Exclude a property on a model from save operations?

Hey guys :slight_smile:

I have some models that include computed fields, i.e. fields that
aren't data as such on a table, but are computed using other fields in
the table, like author.printed_name which is computed (on the sql
server) by concatenating first names, last name, and name suffix.

If a try to save a model that has a property like this, the sql server
throws an error that it can't modify a computed column. Which is
understandable :slight_smile:

I just don't know how to prevent that particular property/column from
being saved when doing author.save().

Anyone?

Thanks,

Daniel :slight_smile:

Hi Daniel,

Daniel Smedegaard Buus wrote:

I have some models that include computed fields, i.e. fields that
aren't data as such on a table, but are computed using other fields in
the table, like author.printed_name which is computed (on the sql
server) by concatenating first names, last name, and name suffix.

Without having any intention of getting into a philosophical debate re: 'best way' ...

In Rails, you do this sort of thing in the Model rather than in the database. My recommendation would be to turn the field in the database into a 'normal' string, move the computation into a method in the model, and use a before filter to invoke it.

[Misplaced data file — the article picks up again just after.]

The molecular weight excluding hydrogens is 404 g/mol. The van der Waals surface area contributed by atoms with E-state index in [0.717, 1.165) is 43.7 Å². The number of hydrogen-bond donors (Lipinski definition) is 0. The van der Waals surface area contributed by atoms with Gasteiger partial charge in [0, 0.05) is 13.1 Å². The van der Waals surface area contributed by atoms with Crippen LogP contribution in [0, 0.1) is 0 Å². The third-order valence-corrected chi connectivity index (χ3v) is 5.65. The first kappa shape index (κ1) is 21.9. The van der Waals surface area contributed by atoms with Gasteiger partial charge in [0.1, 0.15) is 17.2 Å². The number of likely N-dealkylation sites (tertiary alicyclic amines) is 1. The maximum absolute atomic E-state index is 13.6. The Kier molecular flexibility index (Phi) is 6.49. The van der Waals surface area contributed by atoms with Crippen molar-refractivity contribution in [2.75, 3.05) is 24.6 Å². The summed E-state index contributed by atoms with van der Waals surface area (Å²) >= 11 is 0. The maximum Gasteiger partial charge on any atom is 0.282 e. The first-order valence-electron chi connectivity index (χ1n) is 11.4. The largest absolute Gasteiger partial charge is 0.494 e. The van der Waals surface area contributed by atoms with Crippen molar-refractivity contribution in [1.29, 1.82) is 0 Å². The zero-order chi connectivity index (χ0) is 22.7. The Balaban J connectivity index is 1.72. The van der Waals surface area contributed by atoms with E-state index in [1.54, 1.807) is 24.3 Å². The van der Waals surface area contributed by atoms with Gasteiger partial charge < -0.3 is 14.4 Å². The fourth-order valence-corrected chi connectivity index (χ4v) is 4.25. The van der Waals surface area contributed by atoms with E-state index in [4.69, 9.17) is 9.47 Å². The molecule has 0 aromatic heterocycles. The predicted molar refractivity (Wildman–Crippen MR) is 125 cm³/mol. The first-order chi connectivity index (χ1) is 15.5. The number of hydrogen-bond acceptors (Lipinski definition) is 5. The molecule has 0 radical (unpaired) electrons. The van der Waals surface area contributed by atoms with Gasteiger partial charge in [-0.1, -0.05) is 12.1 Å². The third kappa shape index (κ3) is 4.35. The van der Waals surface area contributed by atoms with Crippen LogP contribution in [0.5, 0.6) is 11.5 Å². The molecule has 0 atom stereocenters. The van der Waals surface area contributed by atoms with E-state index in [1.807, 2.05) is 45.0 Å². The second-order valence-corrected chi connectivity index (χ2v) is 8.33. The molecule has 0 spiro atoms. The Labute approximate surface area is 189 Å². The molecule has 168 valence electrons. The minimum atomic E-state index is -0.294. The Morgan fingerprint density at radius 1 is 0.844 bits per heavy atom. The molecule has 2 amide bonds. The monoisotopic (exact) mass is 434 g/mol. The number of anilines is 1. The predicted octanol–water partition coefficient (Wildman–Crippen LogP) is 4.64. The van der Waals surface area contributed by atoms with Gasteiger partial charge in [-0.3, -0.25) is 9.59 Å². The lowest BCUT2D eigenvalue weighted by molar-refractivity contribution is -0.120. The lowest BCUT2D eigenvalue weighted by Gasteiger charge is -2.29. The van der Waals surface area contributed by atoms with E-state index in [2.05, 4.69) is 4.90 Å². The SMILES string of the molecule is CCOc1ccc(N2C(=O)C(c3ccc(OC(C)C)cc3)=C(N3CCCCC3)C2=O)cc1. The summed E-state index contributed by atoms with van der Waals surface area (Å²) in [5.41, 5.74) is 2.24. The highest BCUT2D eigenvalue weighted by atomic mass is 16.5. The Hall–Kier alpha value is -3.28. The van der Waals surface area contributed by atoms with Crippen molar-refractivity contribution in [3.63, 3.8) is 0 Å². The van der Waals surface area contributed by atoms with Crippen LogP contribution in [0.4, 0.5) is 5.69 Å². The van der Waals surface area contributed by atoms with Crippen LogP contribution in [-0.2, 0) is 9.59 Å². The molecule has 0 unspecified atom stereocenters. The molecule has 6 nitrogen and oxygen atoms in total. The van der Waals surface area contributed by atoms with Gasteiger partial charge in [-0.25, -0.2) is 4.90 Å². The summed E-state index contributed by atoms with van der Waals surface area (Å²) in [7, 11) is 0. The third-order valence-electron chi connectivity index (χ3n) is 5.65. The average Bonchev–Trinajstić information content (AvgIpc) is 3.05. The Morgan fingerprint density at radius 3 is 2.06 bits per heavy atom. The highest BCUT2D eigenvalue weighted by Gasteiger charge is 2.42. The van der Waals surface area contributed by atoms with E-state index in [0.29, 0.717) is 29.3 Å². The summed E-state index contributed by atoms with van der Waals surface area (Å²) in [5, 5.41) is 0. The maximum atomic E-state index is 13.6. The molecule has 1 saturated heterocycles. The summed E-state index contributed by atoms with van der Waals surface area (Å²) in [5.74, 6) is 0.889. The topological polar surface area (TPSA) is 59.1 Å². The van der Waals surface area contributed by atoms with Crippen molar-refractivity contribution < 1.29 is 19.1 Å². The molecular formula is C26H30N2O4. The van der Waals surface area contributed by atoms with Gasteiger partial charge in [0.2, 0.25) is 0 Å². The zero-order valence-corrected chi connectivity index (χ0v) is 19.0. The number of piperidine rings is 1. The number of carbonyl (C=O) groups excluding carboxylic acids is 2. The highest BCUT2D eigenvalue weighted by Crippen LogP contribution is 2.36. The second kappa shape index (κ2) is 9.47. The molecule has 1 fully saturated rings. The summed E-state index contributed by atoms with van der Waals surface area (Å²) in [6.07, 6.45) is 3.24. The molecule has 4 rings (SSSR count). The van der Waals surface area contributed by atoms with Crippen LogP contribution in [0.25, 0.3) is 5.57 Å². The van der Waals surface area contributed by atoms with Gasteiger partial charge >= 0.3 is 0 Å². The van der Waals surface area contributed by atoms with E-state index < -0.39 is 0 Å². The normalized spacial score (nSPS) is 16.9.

hth,
Bill

Daniel Smedegaard Buus wrote:

I have some models that include computed fields, i.e. fields that
aren't data as such on a table, but are computed using other fields in
the table, like author.printed_name which is computed (on the sql
server) by concatenating first names, last name, and name suffix.

If a try to save a model that has a property like this, the sql server
throws an error that it can't modify a computed column. Which is
understandable :slight_smile:

I just don't know how to prevent that particular property/column from
being saved when doing author.save().

Have a look at the attr_readonly patch at
   http://dev.rubyonrails.org/ticket/6896

And, if possible, remove the field from the DB entirely, and just use Rails to simulate a field that doesn’t really exist… unless there’s a specific reason for having your ‘faux’ field in the DB as opposed to in the environment accessing the DB.

Hey guys!

I had a look at the diff before doing anything else, and I didn't like
that approach too much, really. So I asked around today if any other
application was actually going to use this computed column, and it
turned out that no, only the Rails app would be using it.

So, I chose to discard it, and implement the concatenation in Rails.

Thanks for everyone's tips!

Daniel :slight_smile: